Tags:Facing a fluid and complex foreign policy situation, Western North Carolina's congressional representatives stand opposed to approving military action against Syria, as urged by President Barack Obama.
As the president prepared to address the nation at 9 p.m. on Tuesday, Sept. 10, Republican Rep. Patrick McHenry, whose 10th District includes most of Asheville, announced that he'll vote against a military strike. "After reviewing the evidence and plan presented by the administration, I do not believe there is a compelling national interest or clear mission for our engagement in the Syrian civil war," he said in a press release. "Coupled with the overwhelming and near-unanimous feedback from my constituents opposing military involvement, I cannot support U.S. military action in Syria."
Meanwhile, Rep. Mark Meadows, whose 11th District includes parts of southern and western Buncombe County, agreed that military involvement is the wrong course.
“After carefully reviewing the facts and participating in multiple hearings and briefings, I will be voting against the authorization of U.S. military intervention in Syria,” said Meadows, who serves on the House Committee on Foreign Affairs.
“Though I stand unflinchingly with Israel, the air strikes being proposed by the Obama administration will neither protect Israel nor are they in the best interest of our national security," Meadows continues in a press release. "I have heard from more than 3,000 constituents over the past two weeks who have overwhelmingly urged me to vote against military action. Representing the people of Western North Carolina is my responsibility, and it is clear that they strongly oppose involving the United States in Syria’s civil war.”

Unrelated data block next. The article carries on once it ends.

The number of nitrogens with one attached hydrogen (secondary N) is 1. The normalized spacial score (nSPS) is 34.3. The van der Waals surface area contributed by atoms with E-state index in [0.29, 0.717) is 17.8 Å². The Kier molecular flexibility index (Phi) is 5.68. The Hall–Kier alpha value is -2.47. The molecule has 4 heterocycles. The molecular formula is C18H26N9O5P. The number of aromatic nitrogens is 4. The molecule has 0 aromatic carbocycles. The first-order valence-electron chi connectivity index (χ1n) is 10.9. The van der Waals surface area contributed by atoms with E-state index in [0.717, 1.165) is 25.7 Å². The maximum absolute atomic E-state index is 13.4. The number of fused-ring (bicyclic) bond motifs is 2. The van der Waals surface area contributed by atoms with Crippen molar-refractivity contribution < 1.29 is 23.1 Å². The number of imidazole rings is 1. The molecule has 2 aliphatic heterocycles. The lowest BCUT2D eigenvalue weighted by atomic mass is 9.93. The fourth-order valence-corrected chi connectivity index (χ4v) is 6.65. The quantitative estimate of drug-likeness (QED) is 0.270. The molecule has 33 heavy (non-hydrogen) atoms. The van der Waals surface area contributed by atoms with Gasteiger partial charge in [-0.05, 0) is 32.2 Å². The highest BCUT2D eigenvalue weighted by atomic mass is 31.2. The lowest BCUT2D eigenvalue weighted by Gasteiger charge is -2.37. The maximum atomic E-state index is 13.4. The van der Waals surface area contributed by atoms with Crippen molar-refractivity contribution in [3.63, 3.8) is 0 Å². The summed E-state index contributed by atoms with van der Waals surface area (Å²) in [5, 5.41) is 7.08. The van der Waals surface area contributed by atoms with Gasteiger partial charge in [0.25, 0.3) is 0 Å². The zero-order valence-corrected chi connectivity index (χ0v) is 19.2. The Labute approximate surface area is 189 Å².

In addition, the Buncombe County Young Republican group sent out a statement urging the Democratic president to use restraint.
"While we applaud President Obama for bringing the case for war against Syria to the American people via congressional consent, we do not feel it is wise to intervene in a civil war where no American interests are at stake and there is no clear ally," the letter reads.
However, North Carolina Republican Sen. Richard Burr disagrees, maintaining in a press statement, "Civilized people should be outraged by the deaths of thousands of Syrian civilians and the many more who have been maimed in this horrible civil war."
Burr adds: "The Syrian regime's use of chemical weapons against civilians is morally repugnant and violates long held standards of conduct. Short of putting troops on the ground, it is time for the United States and our NATO allies to take necessary, punitive military action against the Syrian regime and send a clear signal to its leadership, and others in the region who may be contemplating using weapons of this nature, that there are consequences for these actions."
His North Carolina colleague in the Senate, Democrat Kay Hagan, says she also supports military intervention.
"It is shocking and deplorable that the Assad regime would use chemical weapons on its own people, and the international community cannot allow this to happen without serious consequences," she asserts in a press statement. "Without putting American troops on the ground, the atrocities in Syria require a strong response that will prevent them from happening again and ensure that Syria's chemical weapons stockpile does not fall into the hands of terrorists and further destabilize the Middle East."